Star baker of bread week Marc Elliott highlighted his skills with a show-stopping masterpiece in the latest GBBO episode – which touched the hearts of viewers.
The Channel 4 baker impressed the judges with the creation of a Dhamma wheel, reflecting on when a Buddhism book helped him after losing his leg. This left viewers curious about the story behind how the Cornwall-based contestant lost his leg and why he now has a prosthetic body part.
So how did Marc lose his leg? We done some research to explore what happened to the 51-year-old!
Meet Marc from Bake Off
Mark Elliott is a 51-year-old from St Eval, in North Cornwall. He wears a prosthetic leg and is a single father.
The GBBO baker has said that he has worked with metal and wood for most of his life, during his job as a bronze metal sculptor. He is also a landscape photographer and support worker.
He was born and raised in Leicester and decided to enter Bake Off to show his daughters that “when life throws obstacles at you, you can rise to new challenges and develop new passions”, according to Channel 4.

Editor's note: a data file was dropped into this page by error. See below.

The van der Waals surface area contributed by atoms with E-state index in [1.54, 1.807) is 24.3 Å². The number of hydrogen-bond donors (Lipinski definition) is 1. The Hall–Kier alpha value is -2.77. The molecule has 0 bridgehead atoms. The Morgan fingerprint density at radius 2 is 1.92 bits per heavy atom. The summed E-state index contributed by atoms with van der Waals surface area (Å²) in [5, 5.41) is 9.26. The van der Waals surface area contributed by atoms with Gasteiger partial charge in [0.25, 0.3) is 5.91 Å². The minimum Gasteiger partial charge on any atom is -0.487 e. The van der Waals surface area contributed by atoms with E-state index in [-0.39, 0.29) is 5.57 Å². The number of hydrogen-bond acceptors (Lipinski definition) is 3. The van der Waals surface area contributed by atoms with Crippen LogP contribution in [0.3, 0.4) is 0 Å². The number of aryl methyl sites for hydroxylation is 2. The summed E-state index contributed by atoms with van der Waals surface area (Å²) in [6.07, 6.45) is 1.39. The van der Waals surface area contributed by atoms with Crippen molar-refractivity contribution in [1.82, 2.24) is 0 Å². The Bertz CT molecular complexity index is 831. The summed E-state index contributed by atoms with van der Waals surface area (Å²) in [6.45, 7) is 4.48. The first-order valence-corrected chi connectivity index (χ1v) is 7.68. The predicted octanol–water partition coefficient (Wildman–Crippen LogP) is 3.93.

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How did Marc from Bake Off lose his leg?
Marc lost his leg in a motorcycle accident in 2016.
It was no surprise that he was crowned Star Baker during Bread Week, as he began to make bread as a form of therapy after losing his leg. He then went on to make cakes and pastries.
He spent his youth travelling the world and conquering mountains, and has now taken up climbing again. He shared a throwback on Instagram to a picture of him climbing Cratcliffe Tor, Peak District, in the 1990s.
Marc now calls himself an ‘amputee’ in his social media bio and regularly shares updates on his life – and bakes!
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Marc on GBBO Bread Week
The 2020 Bake Off contestant showed his true talents in Bread Week (Tuesday October 6th). However he got off to a doughy start after he gets covered in muck during the first challenge.
During the showstopper challenge, he created a Dhamma wheel to symbolise a Buddhism book that he read after he lost his leg. He impressed the judges with its appearance and flavour.
This was part of a challenge which asked bakers to create a bread masterpiece about the thing they are most grateful for in their lives.
After I had the accident when I lost my leg I wasn’t in a very good place and, just trying to come to terms with what had happened, I picked up a wonderful book about the philosophy of Buddhism and what I needed to do to make my life better. It means a lot to me, this one.
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